Welcome to the Esposito house, the review of the film in the first TV on Sky

From the novel of the same name by Pino Imperatore, a successful parody on the Camorra directed by Gianluca Ansanelli and interpreted by Giovanni Esposito and Antonia Truppo. First TV on Sky Cinema Uno Sunday 13 February

After School of mafiaon the screens of Sky Cinema arrives Welcome to the Esposito house, another film that takes care of making a joke of organized crime; to explain clearly that it is just a mountain of excrement, but using the weapons of laughter. If that was the Mafia this is the Camorra, if the locations were New York and Sicily, here we are in Naples, of which the authors select all the most well-known stereotypes, from mozzarella to sfogliatelle, to make them shine thanks to the explosive charge of satire . A good-natured satire, however, but no less amusing. A fairytale satire, we would say, totally inscribed in the most recent cinematographic activity of Alessandro Siani (Miracles are accepted, The most beautiful day in the world And Who framed Santa Claus), which not surprisingly produces the film. Just as it is no coincidence that the director of Welcome to Esposito home both Gianluca Ansanelli, Neapolitan television and theatrical author, who wrote those films, and who here adapts a novel by Pino Imperatore, journalist and humorous writer, who grew up in the shadow of Giancarlo Siani, killed by the Camorra, for the big screen. Novel that Emperor presents as follows: “Welcome to the Esposito home it is not a book on the Camorra, but inside the Camorra. He explores his everyday life. It offers a view from below, not from above. Of course, it is a novel, and as such it should be considered. In some parts it may seem excessive. Believe me, this is not the case. I have done nothing but record and illustrate, through the formidable tool of irony, facts and characters that occur and meet every day in Naples. Call him comic realism, if you want. More than in any other place in the world, in Naples reality surpasses any fantasy. “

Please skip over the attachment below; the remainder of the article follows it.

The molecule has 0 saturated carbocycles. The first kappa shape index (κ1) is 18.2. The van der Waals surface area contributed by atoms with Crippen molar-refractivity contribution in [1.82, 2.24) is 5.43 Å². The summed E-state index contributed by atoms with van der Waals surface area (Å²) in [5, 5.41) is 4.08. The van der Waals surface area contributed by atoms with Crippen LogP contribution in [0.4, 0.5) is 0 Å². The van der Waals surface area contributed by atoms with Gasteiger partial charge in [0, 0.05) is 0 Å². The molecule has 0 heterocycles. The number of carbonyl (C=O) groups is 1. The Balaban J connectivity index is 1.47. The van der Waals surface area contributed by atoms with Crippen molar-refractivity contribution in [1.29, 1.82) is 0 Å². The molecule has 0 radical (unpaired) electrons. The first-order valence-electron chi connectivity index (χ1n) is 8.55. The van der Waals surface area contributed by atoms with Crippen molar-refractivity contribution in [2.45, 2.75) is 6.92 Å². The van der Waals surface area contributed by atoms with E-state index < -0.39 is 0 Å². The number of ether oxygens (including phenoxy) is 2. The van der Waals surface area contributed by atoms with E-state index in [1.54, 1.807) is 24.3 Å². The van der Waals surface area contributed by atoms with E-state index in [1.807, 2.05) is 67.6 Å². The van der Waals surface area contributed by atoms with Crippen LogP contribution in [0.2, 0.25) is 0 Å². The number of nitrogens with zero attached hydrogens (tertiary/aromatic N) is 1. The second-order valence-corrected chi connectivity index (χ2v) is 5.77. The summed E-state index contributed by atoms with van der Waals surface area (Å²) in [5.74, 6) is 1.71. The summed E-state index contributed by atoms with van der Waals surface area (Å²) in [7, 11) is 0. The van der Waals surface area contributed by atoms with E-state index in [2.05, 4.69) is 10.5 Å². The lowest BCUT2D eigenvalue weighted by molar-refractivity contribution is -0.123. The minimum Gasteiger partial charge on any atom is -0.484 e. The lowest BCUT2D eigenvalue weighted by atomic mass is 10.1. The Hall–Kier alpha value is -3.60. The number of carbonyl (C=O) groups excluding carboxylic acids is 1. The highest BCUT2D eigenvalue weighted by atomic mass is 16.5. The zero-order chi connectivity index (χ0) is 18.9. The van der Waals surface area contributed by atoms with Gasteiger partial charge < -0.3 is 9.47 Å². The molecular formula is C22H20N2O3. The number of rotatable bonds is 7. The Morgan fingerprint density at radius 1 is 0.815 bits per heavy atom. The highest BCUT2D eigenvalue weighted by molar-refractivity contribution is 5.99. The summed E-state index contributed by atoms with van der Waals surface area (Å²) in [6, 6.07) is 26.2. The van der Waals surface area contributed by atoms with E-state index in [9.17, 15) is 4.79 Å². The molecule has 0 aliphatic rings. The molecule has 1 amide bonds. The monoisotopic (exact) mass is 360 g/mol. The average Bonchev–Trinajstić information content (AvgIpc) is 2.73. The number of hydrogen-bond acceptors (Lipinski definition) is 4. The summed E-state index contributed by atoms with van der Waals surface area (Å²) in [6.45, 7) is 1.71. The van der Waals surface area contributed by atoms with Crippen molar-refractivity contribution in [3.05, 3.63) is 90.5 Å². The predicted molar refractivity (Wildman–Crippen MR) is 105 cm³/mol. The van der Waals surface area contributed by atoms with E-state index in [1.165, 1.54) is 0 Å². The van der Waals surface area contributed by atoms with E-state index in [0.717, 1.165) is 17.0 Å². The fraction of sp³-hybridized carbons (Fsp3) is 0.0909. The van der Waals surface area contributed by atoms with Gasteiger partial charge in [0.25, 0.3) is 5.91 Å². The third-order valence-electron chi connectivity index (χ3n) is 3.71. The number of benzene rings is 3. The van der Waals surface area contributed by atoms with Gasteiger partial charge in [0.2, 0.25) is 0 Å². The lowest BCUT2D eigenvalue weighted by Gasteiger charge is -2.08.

The story is simple, and again later School of mafia it is based on the merciless confrontation between blameless parents, in the perverse logic of criminal codes, and totally inadequate children. Here we have Tonino (symptomatically nicknamed “O ‘fool”), the degenerate son of the boss on duty, unable even to collect protection money, which in the film is ironically defined as a “security contribution”. So inept and incapable of the role of command that he would have had to inherit genetically from his father, that he was forced to bow his head in front of the very funny outbursts of his wife (the excellent Antonia Truppo) and even of his teenage son. Humiliated and offended by the lowest layers of the criminal hierarchy. In a series of comic curtains with a cabaret feel we therefore witness the semi-serious misadventures of this candid Voltairian, played by Giovanni Esposito, the most classic of Neapolitan masks (he was Mariano Apicella in Their by Paolo Sorrentino); a character actor’s life seen in a hundred thousand comedies, which this time rises to the role of protagonist. Tonino doesn’t get it right: he gets his scooter stolen by a couple of guappi not too ferocious, he goes to pick up a South American cartel boss at the airport showing off a sign that says “drug trafficker”. Or else he gets stolen of a very precious camera to which his Mexican guest was romantically linked, of course immediately after having praised the safety of Naples! Thus, the most hilarious comic aspect (but also the most “political” soul of the film) consists precisely of the grotesque and pathetic disconnect between the criminal ambitions and the unreal pusillanimity of the subject, totally devoid of the physique du rôle. A sort of antiphrastic satire whereby the more he is inadequate to crime, the stronger is the condemnation of the “system” (as the Camorra is modestly and hypocritically defined) that should represent



Luca Marinelli, from Jeeg Robot to Diabolik